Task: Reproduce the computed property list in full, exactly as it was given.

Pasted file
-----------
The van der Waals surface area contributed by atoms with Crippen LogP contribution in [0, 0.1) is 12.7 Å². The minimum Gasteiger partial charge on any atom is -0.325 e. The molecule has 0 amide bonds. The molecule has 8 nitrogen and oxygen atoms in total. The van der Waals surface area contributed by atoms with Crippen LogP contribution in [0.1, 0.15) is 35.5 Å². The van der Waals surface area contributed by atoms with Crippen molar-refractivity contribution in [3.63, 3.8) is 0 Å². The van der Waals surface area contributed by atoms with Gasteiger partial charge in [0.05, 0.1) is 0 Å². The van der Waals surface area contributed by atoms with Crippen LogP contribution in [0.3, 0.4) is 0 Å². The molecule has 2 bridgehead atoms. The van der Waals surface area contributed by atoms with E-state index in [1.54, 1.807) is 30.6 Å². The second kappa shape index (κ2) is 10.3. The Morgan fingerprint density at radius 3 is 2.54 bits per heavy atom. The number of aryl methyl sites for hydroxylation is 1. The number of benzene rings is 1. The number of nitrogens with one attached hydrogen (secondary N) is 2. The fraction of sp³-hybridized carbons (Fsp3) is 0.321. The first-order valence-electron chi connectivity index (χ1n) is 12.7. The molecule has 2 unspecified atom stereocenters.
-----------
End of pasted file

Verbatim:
The van der Waals surface area contributed by atoms with Crippen LogP contribution in [0, 0.1) is 12.7 Å². The minimum Gasteiger partial charge on any atom is -0.325 e. The molecule has 0 amide bonds. The molecule has 8 nitrogen and oxygen atoms in total. The van der Waals surface area contributed by atoms with Crippen LogP contribution in [0.1, 0.15) is 35.5 Å². The van der Waals surface area contributed by atoms with Crippen molar-refractivity contribution in [3.63, 3.8) is 0 Å². The van der Waals surface area contributed by atoms with Gasteiger partial charge in [0.05, 0.1) is 0 Å². The van der Waals surface area contributed by atoms with Crippen LogP contribution in [0.3, 0.4) is 0 Å². The molecule has 2 bridgehead atoms. The van der Waals surface area contributed by atoms with E-state index in [1.54, 1.807) is 30.6 Å². The second kappa shape index (κ2) is 10.3. The Morgan fingerprint density at radius 3 is 2.54 bits per heavy atom. The number of aryl methyl sites for hydroxylation is 1. The number of benzene rings is 1. The number of nitrogens with one attached hydrogen (secondary N) is 2. The fraction of sp³-hybridized carbons (Fsp3) is 0.321. The first-order valence-electron chi connectivity index (χ1n) is 12.7. The molecule has 2 unspecified atom stereocenters.